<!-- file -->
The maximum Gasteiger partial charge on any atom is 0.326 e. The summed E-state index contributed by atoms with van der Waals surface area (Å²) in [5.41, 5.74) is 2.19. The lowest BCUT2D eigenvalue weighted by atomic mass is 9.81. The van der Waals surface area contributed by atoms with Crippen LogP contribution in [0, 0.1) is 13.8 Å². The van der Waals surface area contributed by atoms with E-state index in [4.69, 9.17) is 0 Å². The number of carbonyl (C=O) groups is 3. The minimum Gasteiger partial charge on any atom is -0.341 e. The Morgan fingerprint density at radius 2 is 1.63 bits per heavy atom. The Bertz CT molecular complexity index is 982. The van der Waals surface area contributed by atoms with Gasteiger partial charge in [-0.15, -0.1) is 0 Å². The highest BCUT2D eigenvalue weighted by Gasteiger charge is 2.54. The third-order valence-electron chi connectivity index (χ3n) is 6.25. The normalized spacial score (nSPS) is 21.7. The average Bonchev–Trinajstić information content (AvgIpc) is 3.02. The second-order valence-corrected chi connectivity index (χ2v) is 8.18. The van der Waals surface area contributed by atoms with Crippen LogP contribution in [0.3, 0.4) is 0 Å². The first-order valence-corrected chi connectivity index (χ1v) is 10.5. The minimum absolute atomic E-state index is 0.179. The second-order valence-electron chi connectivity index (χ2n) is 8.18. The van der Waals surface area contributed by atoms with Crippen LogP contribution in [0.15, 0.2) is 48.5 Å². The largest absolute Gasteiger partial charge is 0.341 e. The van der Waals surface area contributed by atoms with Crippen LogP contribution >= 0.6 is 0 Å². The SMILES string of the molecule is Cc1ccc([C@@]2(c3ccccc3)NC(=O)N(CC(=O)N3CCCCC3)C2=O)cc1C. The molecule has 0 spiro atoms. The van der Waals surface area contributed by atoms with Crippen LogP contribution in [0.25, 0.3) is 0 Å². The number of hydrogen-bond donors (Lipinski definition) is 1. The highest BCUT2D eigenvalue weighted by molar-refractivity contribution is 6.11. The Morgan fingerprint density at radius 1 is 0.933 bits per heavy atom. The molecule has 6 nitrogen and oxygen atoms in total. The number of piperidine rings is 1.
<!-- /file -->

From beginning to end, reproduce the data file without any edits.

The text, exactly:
The maximum Gasteiger partial charge on any atom is 0.326 e. The summed E-state index contributed by atoms with van der Waals surface area (Å²) in [5.41, 5.74) is 2.19. The lowest BCUT2D eigenvalue weighted by atomic mass is 9.81. The van der Waals surface area contributed by atoms with Crippen LogP contribution in [0, 0.1) is 13.8 Å². The van der Waals surface area contributed by atoms with E-state index in [4.69, 9.17) is 0 Å². The number of carbonyl (C=O) groups is 3. The minimum Gasteiger partial charge on any atom is -0.341 e. The Morgan fingerprint density at radius 2 is 1.63 bits per heavy atom. The Bertz CT molecular complexity index is 982. The van der Waals surface area contributed by atoms with Gasteiger partial charge in [-0.15, -0.1) is 0 Å². The highest BCUT2D eigenvalue weighted by Gasteiger charge is 2.54. The third-order valence-electron chi connectivity index (χ3n) is 6.25. The normalized spacial score (nSPS) is 21.7. The average Bonchev–Trinajstić information content (AvgIpc) is 3.02. The second-order valence-corrected chi connectivity index (χ2v) is 8.18. The van der Waals surface area contributed by atoms with Crippen LogP contribution in [0.3, 0.4) is 0 Å². The first-order valence-corrected chi connectivity index (χ1v) is 10.5. The minimum absolute atomic E-state index is 0.179. The second-order valence-electron chi connectivity index (χ2n) is 8.18. The van der Waals surface area contributed by atoms with Crippen LogP contribution in [0.15, 0.2) is 48.5 Å². The largest absolute Gasteiger partial charge is 0.341 e. The van der Waals surface area contributed by atoms with Crippen LogP contribution >= 0.6 is 0 Å². The SMILES string of the molecule is Cc1ccc([C@@]2(c3ccccc3)NC(=O)N(CC(=O)N3CCCCC3)C2=O)cc1C. The molecule has 0 spiro atoms. The van der Waals surface area contributed by atoms with Crippen LogP contribution in [0.25, 0.3) is 0 Å². The number of hydrogen-bond donors (Lipinski definition) is 1. The highest BCUT2D eigenvalue weighted by molar-refractivity contribution is 6.11. The Morgan fingerprint density at radius 1 is 0.933 bits per heavy atom. The molecule has 6 nitrogen and oxygen atoms in total. The number of piperidine rings is 1.